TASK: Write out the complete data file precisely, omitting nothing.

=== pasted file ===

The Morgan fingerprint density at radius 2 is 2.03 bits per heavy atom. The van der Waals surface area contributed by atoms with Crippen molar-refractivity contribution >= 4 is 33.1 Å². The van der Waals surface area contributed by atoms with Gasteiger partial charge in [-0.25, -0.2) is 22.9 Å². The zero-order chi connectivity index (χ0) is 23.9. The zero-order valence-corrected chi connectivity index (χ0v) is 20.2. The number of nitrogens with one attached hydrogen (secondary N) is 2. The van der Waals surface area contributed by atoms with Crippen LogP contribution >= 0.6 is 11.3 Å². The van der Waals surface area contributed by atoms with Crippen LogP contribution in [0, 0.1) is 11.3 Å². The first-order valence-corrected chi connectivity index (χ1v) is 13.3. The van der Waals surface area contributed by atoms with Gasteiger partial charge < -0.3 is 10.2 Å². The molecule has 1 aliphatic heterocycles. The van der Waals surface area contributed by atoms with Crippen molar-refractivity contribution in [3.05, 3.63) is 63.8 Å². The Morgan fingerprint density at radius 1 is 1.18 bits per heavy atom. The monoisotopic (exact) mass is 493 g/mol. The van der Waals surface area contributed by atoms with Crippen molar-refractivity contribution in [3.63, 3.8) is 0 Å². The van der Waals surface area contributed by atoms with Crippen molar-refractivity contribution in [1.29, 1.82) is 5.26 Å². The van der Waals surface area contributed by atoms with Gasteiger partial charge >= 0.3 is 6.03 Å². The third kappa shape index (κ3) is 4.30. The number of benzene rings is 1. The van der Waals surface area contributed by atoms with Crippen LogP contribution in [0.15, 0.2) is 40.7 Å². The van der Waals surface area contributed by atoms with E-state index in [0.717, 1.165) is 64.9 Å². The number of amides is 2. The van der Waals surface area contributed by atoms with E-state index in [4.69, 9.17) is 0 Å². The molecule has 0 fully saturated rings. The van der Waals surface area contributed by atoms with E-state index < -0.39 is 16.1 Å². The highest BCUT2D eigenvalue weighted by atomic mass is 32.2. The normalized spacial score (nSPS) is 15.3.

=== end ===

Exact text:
The Morgan fingerprint density at radius 2 is 2.03 bits per heavy atom. The van der Waals surface area contributed by atoms with Crippen molar-refractivity contribution >= 4 is 33.1 Å². The van der Waals surface area contributed by atoms with Gasteiger partial charge in [-0.25, -0.2) is 22.9 Å². The zero-order chi connectivity index (χ0) is 23.9. The zero-order valence-corrected chi connectivity index (χ0v) is 20.2. The number of nitrogens with one attached hydrogen (secondary N) is 2. The van der Waals surface area contributed by atoms with Crippen LogP contribution >= 0.6 is 11.3 Å². The van der Waals surface area contributed by atoms with Crippen LogP contribution in [0, 0.1) is 11.3 Å². The first-order valence-corrected chi connectivity index (χ1v) is 13.3. The van der Waals surface area contributed by atoms with Gasteiger partial charge < -0.3 is 10.2 Å². The molecule has 1 aliphatic heterocycles. The van der Waals surface area contributed by atoms with Crippen molar-refractivity contribution in [3.05, 3.63) is 63.8 Å². The Morgan fingerprint density at radius 1 is 1.18 bits per heavy atom. The monoisotopic (exact) mass is 493 g/mol. The van der Waals surface area contributed by atoms with Crippen molar-refractivity contribution in [3.63, 3.8) is 0 Å². The van der Waals surface area contributed by atoms with Crippen molar-refractivity contribution in [1.29, 1.82) is 5.26 Å². The van der Waals surface area contributed by atoms with Gasteiger partial charge >= 0.3 is 6.03 Å². The third kappa shape index (κ3) is 4.30. The number of benzene rings is 1. The van der Waals surface area contributed by atoms with Crippen LogP contribution in [0.15, 0.2) is 40.7 Å². The van der Waals surface area contributed by atoms with E-state index in [0.717, 1.165) is 64.9 Å². The number of amides is 2. The van der Waals surface area contributed by atoms with E-state index in [4.69, 9.17) is 0 Å². The molecule has 0 fully saturated rings. The van der Waals surface area contributed by atoms with E-state index < -0.39 is 16.1 Å². The highest BCUT2D eigenvalue weighted by atomic mass is 32.2. The normalized spacial score (nSPS) is 15.3.